1981 Pride Parade, Toronto
The 1981 Toronto bath raids, which preceded this parade by several months, were a defining moment (a watershed!) in Toronto LGBTQ history. But the events of that year did not happen in a vacuum. During the 1970's activists had developed a highly politicized network and infrastructure within the community. Without that decade of experience to help foster and steer it, the galvanizing response to the raids quite likely would not have happened, certainly would not have been nearly as successful as it turned out to be. The past was prologue, germane. The future was an increased militancy and an expanded community. (click here for more on the raids protests)
The Pride parade of 1981 fed on all this and eventually Pride celebrations became the behemoth they are today. This inspired and very welcome 1981 revival of Toronto Pride parades of the 1970's was a brainchild and group project of GLARE aka Gays And Lesbians Against The Right Everywhere. According to Gary Kinsman, who was a member of GLARE and worked on the project, it is not attributable to any one person. In any case the parades and celebrations of the 1970's were outstripped by those of the 1980's, and those of the 1980's by those of the following decades, illustrating and tracking our political progress. (click here for more on the 1970's Pride celebrations)
There is a popular notion that the 1981 parade was Toronto's first Pride parade and/or event. That claim is demonstrably untrue and lacks respect for Toronto LGBTQ history. The historical importance of 1981 to Pride in Toronto is in the formation of the Lesbian And Gay Pride Day Committee that year, dedicated to ensuring Pride became an annual event from then on. What can be said is that the roots of the gigantic Toronto Pride celebrations of the 21st century lie in the turmoil of this year and the success of this day.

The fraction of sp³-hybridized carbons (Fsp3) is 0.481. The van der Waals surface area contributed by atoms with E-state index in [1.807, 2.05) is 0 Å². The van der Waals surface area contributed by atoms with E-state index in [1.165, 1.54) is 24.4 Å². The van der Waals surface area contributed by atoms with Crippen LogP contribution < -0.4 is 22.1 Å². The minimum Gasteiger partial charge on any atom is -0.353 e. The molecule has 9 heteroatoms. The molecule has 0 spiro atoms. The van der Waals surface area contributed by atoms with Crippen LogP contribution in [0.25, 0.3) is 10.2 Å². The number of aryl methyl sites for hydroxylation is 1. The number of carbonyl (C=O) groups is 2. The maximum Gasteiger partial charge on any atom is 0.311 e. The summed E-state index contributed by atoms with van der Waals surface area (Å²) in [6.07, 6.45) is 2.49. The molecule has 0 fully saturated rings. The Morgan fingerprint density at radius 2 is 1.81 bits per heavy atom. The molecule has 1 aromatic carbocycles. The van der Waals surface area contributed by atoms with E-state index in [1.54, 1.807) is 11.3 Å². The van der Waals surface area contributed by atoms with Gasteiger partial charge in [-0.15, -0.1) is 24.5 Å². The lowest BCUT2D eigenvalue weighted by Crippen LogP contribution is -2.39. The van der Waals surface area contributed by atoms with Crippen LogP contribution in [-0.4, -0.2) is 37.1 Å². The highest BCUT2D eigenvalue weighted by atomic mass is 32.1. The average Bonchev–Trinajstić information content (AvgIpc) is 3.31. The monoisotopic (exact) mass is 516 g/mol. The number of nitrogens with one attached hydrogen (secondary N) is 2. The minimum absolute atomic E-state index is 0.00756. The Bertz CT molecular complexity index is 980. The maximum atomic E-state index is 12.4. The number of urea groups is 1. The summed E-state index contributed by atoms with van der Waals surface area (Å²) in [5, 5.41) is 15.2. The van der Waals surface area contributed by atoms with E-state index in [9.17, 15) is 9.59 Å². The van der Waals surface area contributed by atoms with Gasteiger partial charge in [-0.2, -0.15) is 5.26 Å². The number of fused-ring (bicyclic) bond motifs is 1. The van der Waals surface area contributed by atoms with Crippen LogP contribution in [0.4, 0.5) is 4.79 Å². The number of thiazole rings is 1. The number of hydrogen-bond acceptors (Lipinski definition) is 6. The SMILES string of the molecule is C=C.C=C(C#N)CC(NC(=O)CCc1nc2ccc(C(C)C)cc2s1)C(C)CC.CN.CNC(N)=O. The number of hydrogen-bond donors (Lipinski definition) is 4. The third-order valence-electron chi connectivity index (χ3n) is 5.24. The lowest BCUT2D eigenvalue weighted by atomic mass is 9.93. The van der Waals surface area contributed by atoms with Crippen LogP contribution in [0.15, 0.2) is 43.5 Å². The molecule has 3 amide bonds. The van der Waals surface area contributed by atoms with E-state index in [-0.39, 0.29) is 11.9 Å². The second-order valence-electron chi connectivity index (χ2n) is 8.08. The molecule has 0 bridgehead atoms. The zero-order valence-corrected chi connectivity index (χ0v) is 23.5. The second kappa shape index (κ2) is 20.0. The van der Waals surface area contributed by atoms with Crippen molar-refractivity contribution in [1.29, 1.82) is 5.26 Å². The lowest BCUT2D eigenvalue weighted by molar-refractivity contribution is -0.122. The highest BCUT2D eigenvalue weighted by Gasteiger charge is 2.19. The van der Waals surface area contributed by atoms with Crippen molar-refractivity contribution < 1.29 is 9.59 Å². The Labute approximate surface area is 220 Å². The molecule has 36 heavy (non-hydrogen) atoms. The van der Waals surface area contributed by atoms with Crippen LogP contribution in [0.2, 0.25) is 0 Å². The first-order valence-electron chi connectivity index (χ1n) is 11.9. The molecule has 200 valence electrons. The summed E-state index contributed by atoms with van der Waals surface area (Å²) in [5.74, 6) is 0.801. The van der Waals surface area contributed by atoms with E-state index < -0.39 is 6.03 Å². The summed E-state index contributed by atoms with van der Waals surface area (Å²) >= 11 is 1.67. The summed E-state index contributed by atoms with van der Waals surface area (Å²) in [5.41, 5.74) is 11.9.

Contrary to the 1970's parades, held on Saturdays, a switch was initiated in 1981 to Sundays. In addition the 1970's Pride celebrations took place in August to commemorate the presentation of our demands of Canada on Parliament Hill on August 28, 1971. In 1981 the event was changed to June to commemorate Stonewall and to coincide with celebrations in the States. (click here for more on the August 28, 1971 Parliament Hill event)
The day itself included a festival in Grange Park behind the AGO and the parade started from there. Forming up at the park, it moved along Queen St. over to and up Yonge St. That's what the few photos we have left, say. It then turned onto Dundas and went past 52 Division of the Toronto Police, the visible target of the anger of that year.
Balloons, recalling the Gaydays events of 1978, gave the parade a festive nature, a feeling of celebration rather than confrontation. This change of tone was probably the main contributor to the Parade's future success. There were possibly 500-600 people in the parade that day, at that point a record for a Pride parade in Toronto. There may have been more at the festival in the park -- I've seen higher estimates and didn't do a head count myself.
Charlie and I find it hard to separate our memory of the close of the 1981 parade with that from 1983. We conflate them into one quite affecting highlight, probably the main thing that has remained with us over the years. In 1981 the parade flows towards Grange Park as it ends. We're pulled into the empty but quickly filling park by the No Frills band onstage, they're calling to us -- here's home, here we are, for today this is ours. In 1983 the same call. This time it's King's College Circle at U of T, Parachute Club onstage, Rise Up the anthem being born.
Grange Park, behind the AGO
Eilert and Nito
From the side it looks like it might be Eugene Schoentag, but it's hard to tell
The photographer and his lover
Gay Bell chats up the Sisters
Michael Cannon leads the band